A competitive free market always provides what customers on the whole actually prefer.  This may not be to your liking if, for example, you prefer a roof over gasoline that is 2c/gal cheaper, while everyone else prefers the cheaper gasoline, but regulating to your preference against the preferences of everyone else is worse for everyone but you.

No, the free market provides what the business prefers. It provides what is convenient for the business to provide. This usually means buyouts right away, consequent lack of choice, poor wages and working conditions, severe environmental damage. In the case of roofs, the gas stations if not required to provide them, may not provide them if it decides that its market is secure and it's cheaper to not provide the roofs. 

Is the free market actually working in this case without laws? I don't know. Oregon decided a law was needed to maintain service at service stations to help people stay out of the rain. The people of Oregon decided this through their representatives. Nothing wrong with that. I don't know if CA has a law requiring roofs. But many stations have them.

Apparently requirements for gas stations in CA are decided by city ordinance. Elk Grove (near Sacramento) has ordinances that came up first on a google search. Now, can you claim that all of these requirements can be decided by customers deciding whether to shop at gas stations in Elk Grove?
http://www.codepublishing.com/CA/ElkGrove/html/ElkGrove23/ElkGrove2372.html

I'm not advocating laws in this particular case of course; it's just an example of how the free market works, or doesn't work. Sometimes the free market works; sometimes it doesn't. The error on your part (or on the part of some extreme socialist OTOH) is to claim it always or never works.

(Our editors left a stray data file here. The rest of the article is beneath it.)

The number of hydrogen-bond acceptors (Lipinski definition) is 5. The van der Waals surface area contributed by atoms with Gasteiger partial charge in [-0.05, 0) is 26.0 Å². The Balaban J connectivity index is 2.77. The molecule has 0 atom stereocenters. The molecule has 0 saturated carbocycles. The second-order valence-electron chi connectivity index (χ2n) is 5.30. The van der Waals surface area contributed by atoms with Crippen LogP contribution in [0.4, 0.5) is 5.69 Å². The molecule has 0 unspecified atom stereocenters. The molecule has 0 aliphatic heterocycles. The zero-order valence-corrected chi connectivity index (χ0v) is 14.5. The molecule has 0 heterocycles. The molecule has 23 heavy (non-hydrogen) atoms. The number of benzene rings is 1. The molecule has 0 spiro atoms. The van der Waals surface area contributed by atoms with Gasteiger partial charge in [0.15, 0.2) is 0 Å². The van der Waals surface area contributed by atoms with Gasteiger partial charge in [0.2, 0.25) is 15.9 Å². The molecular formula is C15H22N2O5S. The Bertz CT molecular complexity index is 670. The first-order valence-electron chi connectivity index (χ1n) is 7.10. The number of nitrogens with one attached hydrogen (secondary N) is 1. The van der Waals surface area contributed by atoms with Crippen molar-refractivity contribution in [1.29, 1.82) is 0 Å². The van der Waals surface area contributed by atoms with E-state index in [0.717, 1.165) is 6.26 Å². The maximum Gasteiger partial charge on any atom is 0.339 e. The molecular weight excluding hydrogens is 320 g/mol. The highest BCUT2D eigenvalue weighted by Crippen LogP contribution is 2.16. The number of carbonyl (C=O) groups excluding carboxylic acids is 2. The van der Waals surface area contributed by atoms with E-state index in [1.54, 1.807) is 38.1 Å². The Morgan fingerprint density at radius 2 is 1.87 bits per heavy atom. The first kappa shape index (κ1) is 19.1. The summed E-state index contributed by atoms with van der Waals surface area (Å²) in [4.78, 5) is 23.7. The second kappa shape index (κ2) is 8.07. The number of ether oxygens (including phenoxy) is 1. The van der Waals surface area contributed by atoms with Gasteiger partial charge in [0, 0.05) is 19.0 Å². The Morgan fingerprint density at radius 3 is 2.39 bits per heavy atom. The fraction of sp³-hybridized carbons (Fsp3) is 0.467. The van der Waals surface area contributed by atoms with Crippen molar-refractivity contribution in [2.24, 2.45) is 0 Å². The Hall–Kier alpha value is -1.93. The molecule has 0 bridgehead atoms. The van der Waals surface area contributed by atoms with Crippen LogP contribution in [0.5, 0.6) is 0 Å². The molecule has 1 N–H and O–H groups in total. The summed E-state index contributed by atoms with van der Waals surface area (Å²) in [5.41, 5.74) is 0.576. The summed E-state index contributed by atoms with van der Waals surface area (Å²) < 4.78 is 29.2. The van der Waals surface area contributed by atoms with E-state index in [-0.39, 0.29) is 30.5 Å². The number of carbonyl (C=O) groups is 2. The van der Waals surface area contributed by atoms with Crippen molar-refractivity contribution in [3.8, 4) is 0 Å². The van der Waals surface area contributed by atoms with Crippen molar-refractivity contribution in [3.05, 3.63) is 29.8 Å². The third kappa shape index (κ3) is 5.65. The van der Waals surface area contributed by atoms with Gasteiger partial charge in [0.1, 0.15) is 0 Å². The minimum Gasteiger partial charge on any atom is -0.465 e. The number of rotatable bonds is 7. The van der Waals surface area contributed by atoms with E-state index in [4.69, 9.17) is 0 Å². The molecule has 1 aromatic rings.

RE: The Maelstrom of Violence - Bob Butler 54 - 09-14-2017

(09-13-2017, 04:27 PM)X_4AD_84 Wrote: I was discussing this with my wife recently. As I've noted previously, she is the arch-arch-conservative of our household - she makes me look like a Marxist in comparison. We both initially despised Obama care (we have a great employer provided plan, and Obama care has really fucked with it). Be that as it may, when Trump stepped in it, we said to each other, here comes Single Payer. It's almost as if these faux "Rightist" Trump cultists actually want Single Payer. Everything they are doing is setting it up for that outcome. And now, I turn you over to Capitol Hill ... something's a brewing.

Plausible, I guess. Another reason to wait-and-see. If he actually signs it... The red guys have to give a lot of ground somewhere.


RE: The Maelstrom of Violence - Kinser79 - 09-14-2017

(09-10-2017, 09:07 AM)Bob Butler 54 Wrote:
(09-09-2017, 03:42 PM)David Horn Wrote:
(09-07-2017, 07:23 PM)Kinser79 Wrote:
(09-07-2017, 07:09 AM)Bob Butler 54 Wrote: What does Canada forbid which one wants to see?  What does that say of the 'free speech' advocate?

How about calling men in dresses he and women wearing trousers and attempting to pretend to be guys she.  In Canada one can be jailed for failure to use "proper pronouns".  Of course their government also buys into the notion that there is more than three different genders:  Male, Female, freak of nature.